On the day there was disruption at the airport (staff shortage). My flight was cancelled and I was rebooked to the next service in ET as there was no CE availability.

    BA refused EC261 downgrade reimbursement (but paid EUR250 cancellation compensation). They did offer a fare basis refund to economy. They refunded 3400 Avios and £10, without any explanation of the calculation. It didn’t match the difference if I had booked economy originally, nor even the taxes difference. BA seem to use some different computation if you use anything other than the standard Avios amount!

    Nevertheless, the EC261 mandated amount wasn’t too different so I felt life was too short to fight it, but beware! (The £210ish compo eased any pain…..)

    • Lady London says:

      Sorry but you should never, ever accept this. BA is denying you your legal rights by trying this.

      In no way is downgrade reimbursement (some call it compo but as ChrisC has pointed out it’s actually a reimbursement) based on fare difference. This is incorrect: it’s based on the total value of the higher cabin class you had paid. With each avios you paid being valued at 1.6p in that calculation as that’s BA’a standard selling price. You are then, in addition to any compensation due for any other reason, entitled to 75% of what you paid for F downgrade to J , and slightly lower % for downgrades from and to lower classes. (It’s in EU UK 261 or on flyertalk.

      Sorry but BA had you for a patsy.

      The only redeeming feature of you accepting this was that on shorthaul the fares are lower so your payout works out much less. On longhaul you’d have been crying into your beer.

      You could rework a correct calculation based on the above as to.what you’re entitled to and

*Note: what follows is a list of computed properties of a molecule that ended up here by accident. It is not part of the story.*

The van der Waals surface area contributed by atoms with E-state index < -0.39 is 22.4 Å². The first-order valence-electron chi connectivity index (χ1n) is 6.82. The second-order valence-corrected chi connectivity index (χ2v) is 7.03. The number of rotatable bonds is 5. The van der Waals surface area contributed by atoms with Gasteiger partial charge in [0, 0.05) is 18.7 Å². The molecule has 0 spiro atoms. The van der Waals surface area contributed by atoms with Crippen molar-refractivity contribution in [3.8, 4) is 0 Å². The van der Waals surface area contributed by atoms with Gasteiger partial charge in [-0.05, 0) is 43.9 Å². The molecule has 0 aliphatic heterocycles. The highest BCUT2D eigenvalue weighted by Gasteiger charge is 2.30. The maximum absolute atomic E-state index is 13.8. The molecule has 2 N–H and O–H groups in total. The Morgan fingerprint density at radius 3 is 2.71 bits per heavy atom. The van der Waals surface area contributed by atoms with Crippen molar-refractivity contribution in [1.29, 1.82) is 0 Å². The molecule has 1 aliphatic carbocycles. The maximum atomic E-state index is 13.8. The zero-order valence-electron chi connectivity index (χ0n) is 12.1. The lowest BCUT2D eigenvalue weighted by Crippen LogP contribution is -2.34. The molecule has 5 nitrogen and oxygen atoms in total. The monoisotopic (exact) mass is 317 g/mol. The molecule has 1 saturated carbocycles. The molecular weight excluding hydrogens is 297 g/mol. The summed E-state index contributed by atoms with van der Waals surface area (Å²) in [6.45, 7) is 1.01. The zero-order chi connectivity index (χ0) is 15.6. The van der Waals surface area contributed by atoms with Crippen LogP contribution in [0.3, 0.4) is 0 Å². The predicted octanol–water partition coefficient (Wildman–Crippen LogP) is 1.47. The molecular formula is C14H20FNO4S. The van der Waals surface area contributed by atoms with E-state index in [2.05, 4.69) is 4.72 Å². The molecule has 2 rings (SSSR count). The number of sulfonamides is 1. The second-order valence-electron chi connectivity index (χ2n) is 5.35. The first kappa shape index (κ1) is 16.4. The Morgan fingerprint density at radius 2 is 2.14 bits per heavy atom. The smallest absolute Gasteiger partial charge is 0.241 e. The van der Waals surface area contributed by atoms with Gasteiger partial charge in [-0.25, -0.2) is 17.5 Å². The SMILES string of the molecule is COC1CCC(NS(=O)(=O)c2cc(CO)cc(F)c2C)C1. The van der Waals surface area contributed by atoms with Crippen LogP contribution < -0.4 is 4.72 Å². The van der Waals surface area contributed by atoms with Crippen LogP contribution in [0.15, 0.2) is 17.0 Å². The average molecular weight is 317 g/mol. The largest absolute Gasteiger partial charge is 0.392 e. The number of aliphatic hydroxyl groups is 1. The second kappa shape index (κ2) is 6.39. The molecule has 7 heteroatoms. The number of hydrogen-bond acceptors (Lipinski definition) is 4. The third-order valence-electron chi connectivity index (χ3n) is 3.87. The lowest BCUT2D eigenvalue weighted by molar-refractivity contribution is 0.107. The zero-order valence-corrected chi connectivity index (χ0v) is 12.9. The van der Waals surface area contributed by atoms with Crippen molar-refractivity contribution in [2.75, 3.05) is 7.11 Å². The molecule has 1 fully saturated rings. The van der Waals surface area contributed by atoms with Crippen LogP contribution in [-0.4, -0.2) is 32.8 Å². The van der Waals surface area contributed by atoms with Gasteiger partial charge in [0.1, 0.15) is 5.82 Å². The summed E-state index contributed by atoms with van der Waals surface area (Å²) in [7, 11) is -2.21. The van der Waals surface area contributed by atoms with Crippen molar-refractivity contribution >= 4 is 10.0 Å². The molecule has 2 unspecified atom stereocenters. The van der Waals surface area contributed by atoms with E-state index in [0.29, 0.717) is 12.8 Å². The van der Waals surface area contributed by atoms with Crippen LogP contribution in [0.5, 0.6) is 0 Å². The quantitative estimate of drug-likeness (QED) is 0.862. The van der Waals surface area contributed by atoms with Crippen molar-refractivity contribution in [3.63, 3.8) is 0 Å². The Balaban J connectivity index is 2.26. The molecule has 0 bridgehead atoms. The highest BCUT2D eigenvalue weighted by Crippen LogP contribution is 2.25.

submit a revised claim. They might say you’d settled but they were legally obliged to inform you of your rights and didn’t.

      Could be worth taking to CEDR if BA refuses to pay the correct amount – it’s free, not a huge amount at stake, but some, should be just about within CEDR’s competence and above all will put BA to the trouble of defending your claim given their shoddy attempt to short you on your rights.

      • Michael says:

        It was CE to ET on a type 1 flight so 30% reimbursement due.

        30% of the ticket for the leg (not sure of the full taxes and charges) would have been 2175 Avios plus £14.25. The fare difference based on cost to book would have been around 3750 plus £22.50.

        The APD difference alone was £13.

        I decided the amount in question was small enough not to be bothered with a frustrated chase. I’m based in NI so it’s proper small claims court rather than money claim online.

        My main point is that the different Avios plus cash amounts seem to be treated differently for refunds – is there a base fare and avios / cash are being converted to get there? Almost like if you use avios to bring down the price of a cash ticket and refund it, you get a full cash refund of the value you “sold” the avios for?

        • Lady London says:

          At 30% you were due £34.80 cash back just for 30% of the avios. You don’t have to accept avios back – your claim is for the 1.6p value each of the 30% of avios. Plus 30% of any cash paid that’s not APD, govt tax or actual things like airport charges. So more than you got.

  • LST says:

    I love the Avios valuations when the BA pricing is completely out of whack. LGW to MCO for 4 using a 2-4-1 economy outbound, Club return 262k Avios abs £1800 frees. The current cash fare is £21k 😂